This year has marked increased attention to the college alcohol policy. We feel that the college’s alcohol policy deserves some serious discussion and consideration at this time. As it stands, the college’s policy remains vague, relatively inconsistent, and clearly ineffective.
We argue that the policy as it stands now is broken. It cannot be enforced consistently and is not enforced in such a way as to incentivize good behavior and deter bad behavior.
First is the college’s consideration of “unregistered parties.” Little known and well concealed within the student handbook, is the fact that any “event” which serves alcohol must be registered with the college. Among the list of sanctionable violations of the college alcohol policy is “unregistered parties.” This essentially means that the college is at liberty to sanction any gathering of students that serves alcohol, regardless of the nature of that gathering. The unregistered party policy equates a large dance party illegally held on a Lawry balcony to a gathering of 15 friends in a Clark V room.Similar to the policy on unregistered parties is the policy on noise complaints. Noise complaints often derive from an RA’s perception of the noise level rather than a call made by another student. Its not that RAs don’t have their right to piece and quiet as well, its just that knocking on a door and entering a room under the pretense of excessive noise, so that RAs can then write up alcohol violations, is pretty inconsistent.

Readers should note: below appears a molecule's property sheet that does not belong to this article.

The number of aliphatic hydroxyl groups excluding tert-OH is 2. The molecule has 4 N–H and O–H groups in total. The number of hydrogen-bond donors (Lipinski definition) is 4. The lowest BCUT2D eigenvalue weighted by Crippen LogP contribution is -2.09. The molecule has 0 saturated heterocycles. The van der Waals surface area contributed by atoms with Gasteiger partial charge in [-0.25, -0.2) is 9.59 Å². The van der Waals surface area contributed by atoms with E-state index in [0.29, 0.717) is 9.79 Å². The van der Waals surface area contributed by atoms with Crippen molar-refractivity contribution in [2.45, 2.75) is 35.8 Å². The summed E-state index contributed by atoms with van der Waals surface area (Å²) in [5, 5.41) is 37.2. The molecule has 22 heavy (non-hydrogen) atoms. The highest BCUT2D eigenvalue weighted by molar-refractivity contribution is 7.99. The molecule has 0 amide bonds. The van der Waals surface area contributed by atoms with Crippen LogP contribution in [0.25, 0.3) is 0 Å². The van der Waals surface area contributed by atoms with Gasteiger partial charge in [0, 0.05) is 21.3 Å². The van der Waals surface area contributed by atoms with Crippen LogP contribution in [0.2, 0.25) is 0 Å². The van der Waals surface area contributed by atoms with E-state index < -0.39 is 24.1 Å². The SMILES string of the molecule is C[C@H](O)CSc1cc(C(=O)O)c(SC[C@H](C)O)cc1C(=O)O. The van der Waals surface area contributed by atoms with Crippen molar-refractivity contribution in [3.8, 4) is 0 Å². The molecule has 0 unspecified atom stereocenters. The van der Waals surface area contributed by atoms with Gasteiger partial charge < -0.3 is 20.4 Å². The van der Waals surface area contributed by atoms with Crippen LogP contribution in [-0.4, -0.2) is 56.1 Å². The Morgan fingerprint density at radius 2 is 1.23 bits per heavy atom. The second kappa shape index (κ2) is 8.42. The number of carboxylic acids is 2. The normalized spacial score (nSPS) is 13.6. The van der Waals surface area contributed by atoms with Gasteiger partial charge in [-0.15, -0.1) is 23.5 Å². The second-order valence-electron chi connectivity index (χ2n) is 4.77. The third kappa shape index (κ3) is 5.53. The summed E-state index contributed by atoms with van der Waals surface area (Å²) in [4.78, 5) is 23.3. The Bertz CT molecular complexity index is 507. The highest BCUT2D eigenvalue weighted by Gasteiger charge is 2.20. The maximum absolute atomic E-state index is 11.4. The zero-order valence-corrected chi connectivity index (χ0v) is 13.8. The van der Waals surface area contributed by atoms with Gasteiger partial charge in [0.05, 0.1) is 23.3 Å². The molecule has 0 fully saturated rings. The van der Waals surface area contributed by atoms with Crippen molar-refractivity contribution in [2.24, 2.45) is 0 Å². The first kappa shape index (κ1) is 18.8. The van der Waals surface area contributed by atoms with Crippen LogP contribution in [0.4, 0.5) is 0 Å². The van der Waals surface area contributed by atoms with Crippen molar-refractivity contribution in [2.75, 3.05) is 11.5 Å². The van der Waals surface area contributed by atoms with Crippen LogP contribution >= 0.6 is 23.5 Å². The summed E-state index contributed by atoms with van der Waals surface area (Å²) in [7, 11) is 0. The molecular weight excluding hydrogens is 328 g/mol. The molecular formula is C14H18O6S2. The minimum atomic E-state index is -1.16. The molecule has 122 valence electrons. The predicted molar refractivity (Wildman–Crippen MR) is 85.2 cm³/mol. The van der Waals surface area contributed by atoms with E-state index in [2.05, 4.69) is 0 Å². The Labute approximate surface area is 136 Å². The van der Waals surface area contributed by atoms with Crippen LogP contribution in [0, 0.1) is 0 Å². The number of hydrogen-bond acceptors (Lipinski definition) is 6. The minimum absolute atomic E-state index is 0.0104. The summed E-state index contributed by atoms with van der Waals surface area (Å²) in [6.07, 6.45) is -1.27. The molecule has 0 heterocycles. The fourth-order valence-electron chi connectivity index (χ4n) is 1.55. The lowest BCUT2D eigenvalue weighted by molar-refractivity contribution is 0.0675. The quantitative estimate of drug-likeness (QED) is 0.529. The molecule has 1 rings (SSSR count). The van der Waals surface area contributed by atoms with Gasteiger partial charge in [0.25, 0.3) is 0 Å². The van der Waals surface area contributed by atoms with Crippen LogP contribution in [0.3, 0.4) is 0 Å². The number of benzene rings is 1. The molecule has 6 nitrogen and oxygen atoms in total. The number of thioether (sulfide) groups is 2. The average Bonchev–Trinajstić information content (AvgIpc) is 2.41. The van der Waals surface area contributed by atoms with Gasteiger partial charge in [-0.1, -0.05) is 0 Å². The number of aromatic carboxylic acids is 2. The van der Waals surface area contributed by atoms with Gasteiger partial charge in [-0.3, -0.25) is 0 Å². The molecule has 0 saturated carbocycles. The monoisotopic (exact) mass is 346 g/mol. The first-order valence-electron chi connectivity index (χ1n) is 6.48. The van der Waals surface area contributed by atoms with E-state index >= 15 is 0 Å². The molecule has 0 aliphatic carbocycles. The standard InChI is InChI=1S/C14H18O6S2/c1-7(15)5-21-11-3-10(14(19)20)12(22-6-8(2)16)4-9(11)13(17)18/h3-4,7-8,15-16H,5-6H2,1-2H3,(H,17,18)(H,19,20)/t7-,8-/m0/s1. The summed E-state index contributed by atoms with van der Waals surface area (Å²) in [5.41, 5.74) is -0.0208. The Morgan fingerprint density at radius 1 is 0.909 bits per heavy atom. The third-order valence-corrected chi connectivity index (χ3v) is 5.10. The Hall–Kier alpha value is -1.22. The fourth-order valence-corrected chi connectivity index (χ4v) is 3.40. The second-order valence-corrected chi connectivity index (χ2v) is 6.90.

On top of this inconsistency, RAs can selectively pursue infractions that they consider to be larger violations, regardless of the actual impact those infractions have on the community.
Regardless of what the violation is, it seems that the real issues are never confronted. Vandalism of bathrooms, not to mention the puke left there after a rowdy weekend, is left to the poor housekeeping staff on Monday morning. Disruptive and disorderly behavior often goes unnoticed unless it coincides with a passing RA, and students who like to sit around and have a few beers are just as likely to suffer punishment as those who would like to drink obscene quantities of alcohol and spend the rest of the evening disrupting others’.
The college’s policy needs to focus more on the implications our actions have on our community, not simply the law, and certainly not what those outside or out of touch with our community think should be happening.